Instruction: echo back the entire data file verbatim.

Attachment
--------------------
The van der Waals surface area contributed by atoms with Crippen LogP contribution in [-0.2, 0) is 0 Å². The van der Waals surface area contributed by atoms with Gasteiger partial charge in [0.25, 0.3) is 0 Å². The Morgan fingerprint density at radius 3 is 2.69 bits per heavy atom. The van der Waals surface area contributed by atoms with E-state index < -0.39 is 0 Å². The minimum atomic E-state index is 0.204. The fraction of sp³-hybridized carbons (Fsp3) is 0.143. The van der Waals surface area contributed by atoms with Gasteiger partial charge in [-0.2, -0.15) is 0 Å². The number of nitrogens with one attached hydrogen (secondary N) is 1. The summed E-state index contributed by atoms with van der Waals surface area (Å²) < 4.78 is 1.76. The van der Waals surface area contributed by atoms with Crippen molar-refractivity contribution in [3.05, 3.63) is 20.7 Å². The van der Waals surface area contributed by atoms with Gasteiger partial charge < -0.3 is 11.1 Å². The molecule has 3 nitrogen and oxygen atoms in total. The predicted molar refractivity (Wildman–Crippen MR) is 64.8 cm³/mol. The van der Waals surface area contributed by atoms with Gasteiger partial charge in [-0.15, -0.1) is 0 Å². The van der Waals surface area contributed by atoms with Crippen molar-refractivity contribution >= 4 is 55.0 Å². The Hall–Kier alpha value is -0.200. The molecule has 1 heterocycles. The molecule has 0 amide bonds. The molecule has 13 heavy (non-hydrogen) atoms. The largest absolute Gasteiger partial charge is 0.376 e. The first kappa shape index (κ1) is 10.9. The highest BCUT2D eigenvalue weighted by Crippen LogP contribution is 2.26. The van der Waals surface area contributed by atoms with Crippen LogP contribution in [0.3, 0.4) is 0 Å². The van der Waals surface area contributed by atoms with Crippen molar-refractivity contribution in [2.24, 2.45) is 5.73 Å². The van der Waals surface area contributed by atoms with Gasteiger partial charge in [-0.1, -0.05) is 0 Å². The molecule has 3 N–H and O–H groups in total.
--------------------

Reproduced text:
The van der Waals surface area contributed by atoms with Crippen LogP contribution in [-0.2, 0) is 0 Å². The van der Waals surface area contributed by atoms with Gasteiger partial charge in [0.25, 0.3) is 0 Å². The Morgan fingerprint density at radius 3 is 2.69 bits per heavy atom. The van der Waals surface area contributed by atoms with E-state index < -0.39 is 0 Å². The minimum atomic E-state index is 0.204. The fraction of sp³-hybridized carbons (Fsp3) is 0.143. The van der Waals surface area contributed by atoms with Gasteiger partial charge in [-0.2, -0.15) is 0 Å². The number of nitrogens with one attached hydrogen (secondary N) is 1. The summed E-state index contributed by atoms with van der Waals surface area (Å²) < 4.78 is 1.76. The van der Waals surface area contributed by atoms with Crippen molar-refractivity contribution in [3.05, 3.63) is 20.7 Å². The van der Waals surface area contributed by atoms with Gasteiger partial charge < -0.3 is 11.1 Å². The molecule has 3 nitrogen and oxygen atoms in total. The predicted molar refractivity (Wildman–Crippen MR) is 64.8 cm³/mol. The van der Waals surface area contributed by atoms with Gasteiger partial charge in [-0.15, -0.1) is 0 Å². The van der Waals surface area contributed by atoms with Crippen molar-refractivity contribution >= 4 is 55.0 Å². The Hall–Kier alpha value is -0.200. The molecule has 1 heterocycles. The molecule has 0 amide bonds. The molecule has 13 heavy (non-hydrogen) atoms. The largest absolute Gasteiger partial charge is 0.376 e. The first kappa shape index (κ1) is 10.9. The highest BCUT2D eigenvalue weighted by Crippen LogP contribution is 2.26. The van der Waals surface area contributed by atoms with Crippen LogP contribution in [0.3, 0.4) is 0 Å². The van der Waals surface area contributed by atoms with Crippen molar-refractivity contribution in [2.24, 2.45) is 5.73 Å². The van der Waals surface area contributed by atoms with Gasteiger partial charge in [-0.1, -0.05) is 0 Å². The molecule has 3 N–H and O–H groups in total.